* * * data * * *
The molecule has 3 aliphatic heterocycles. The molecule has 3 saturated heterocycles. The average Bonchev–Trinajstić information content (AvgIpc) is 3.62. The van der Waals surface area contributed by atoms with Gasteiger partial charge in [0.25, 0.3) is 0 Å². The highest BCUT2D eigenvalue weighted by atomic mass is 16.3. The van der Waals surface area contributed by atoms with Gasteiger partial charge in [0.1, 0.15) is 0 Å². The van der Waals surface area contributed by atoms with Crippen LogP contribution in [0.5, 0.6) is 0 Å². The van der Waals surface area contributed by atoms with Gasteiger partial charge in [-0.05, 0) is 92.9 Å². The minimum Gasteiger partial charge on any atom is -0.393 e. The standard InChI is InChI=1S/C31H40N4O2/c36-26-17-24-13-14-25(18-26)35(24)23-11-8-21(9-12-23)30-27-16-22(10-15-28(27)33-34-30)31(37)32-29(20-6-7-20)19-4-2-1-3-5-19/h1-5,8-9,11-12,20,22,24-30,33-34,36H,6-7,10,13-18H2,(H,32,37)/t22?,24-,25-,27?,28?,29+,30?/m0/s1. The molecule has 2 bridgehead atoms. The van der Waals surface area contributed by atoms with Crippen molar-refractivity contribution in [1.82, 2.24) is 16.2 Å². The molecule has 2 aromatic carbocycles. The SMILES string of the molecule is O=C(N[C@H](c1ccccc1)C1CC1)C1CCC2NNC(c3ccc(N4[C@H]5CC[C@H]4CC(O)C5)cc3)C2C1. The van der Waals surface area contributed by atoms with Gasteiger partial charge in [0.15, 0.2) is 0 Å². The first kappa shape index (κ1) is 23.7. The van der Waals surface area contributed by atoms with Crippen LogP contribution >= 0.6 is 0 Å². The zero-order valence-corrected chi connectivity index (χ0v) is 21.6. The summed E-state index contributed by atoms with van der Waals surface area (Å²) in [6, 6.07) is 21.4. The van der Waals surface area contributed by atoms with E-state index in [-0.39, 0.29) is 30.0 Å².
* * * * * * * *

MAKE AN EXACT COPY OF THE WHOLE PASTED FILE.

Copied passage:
The molecule has 3 aliphatic heterocycles. The molecule has 3 saturated heterocycles. The average Bonchev–Trinajstić information content (AvgIpc) is 3.62. The van der Waals surface area contributed by atoms with Gasteiger partial charge in [0.25, 0.3) is 0 Å². The highest BCUT2D eigenvalue weighted by atomic mass is 16.3. The van der Waals surface area contributed by atoms with Gasteiger partial charge in [0.1, 0.15) is 0 Å². The van der Waals surface area contributed by atoms with Crippen LogP contribution in [0.5, 0.6) is 0 Å². The van der Waals surface area contributed by atoms with Gasteiger partial charge in [-0.05, 0) is 92.9 Å². The minimum Gasteiger partial charge on any atom is -0.393 e. The standard InChI is InChI=1S/C31H40N4O2/c36-26-17-24-13-14-25(18-26)35(24)23-11-8-21(9-12-23)30-27-16-22(10-15-28(27)33-34-30)31(37)32-29(20-6-7-20)19-4-2-1-3-5-19/h1-5,8-9,11-12,20,22,24-30,33-34,36H,6-7,10,13-18H2,(H,32,37)/t22?,24-,25-,27?,28?,29+,30?/m0/s1. The molecule has 2 bridgehead atoms. The van der Waals surface area contributed by atoms with Crippen molar-refractivity contribution in [1.82, 2.24) is 16.2 Å². The molecule has 2 aromatic carbocycles. The SMILES string of the molecule is O=C(N[C@H](c1ccccc1)C1CC1)C1CCC2NNC(c3ccc(N4[C@H]5CC[C@H]4CC(O)C5)cc3)C2C1. The van der Waals surface area contributed by atoms with Gasteiger partial charge in [0.15, 0.2) is 0 Å². The first kappa shape index (κ1) is 23.7. The van der Waals surface area contributed by atoms with Crippen LogP contribution >= 0.6 is 0 Å². The zero-order valence-corrected chi connectivity index (χ0v) is 21.6. The summed E-state index contributed by atoms with van der Waals surface area (Å²) in [6, 6.07) is 21.4. The van der Waals surface area contributed by atoms with E-state index in [-0.39, 0.29) is 30.0 Å².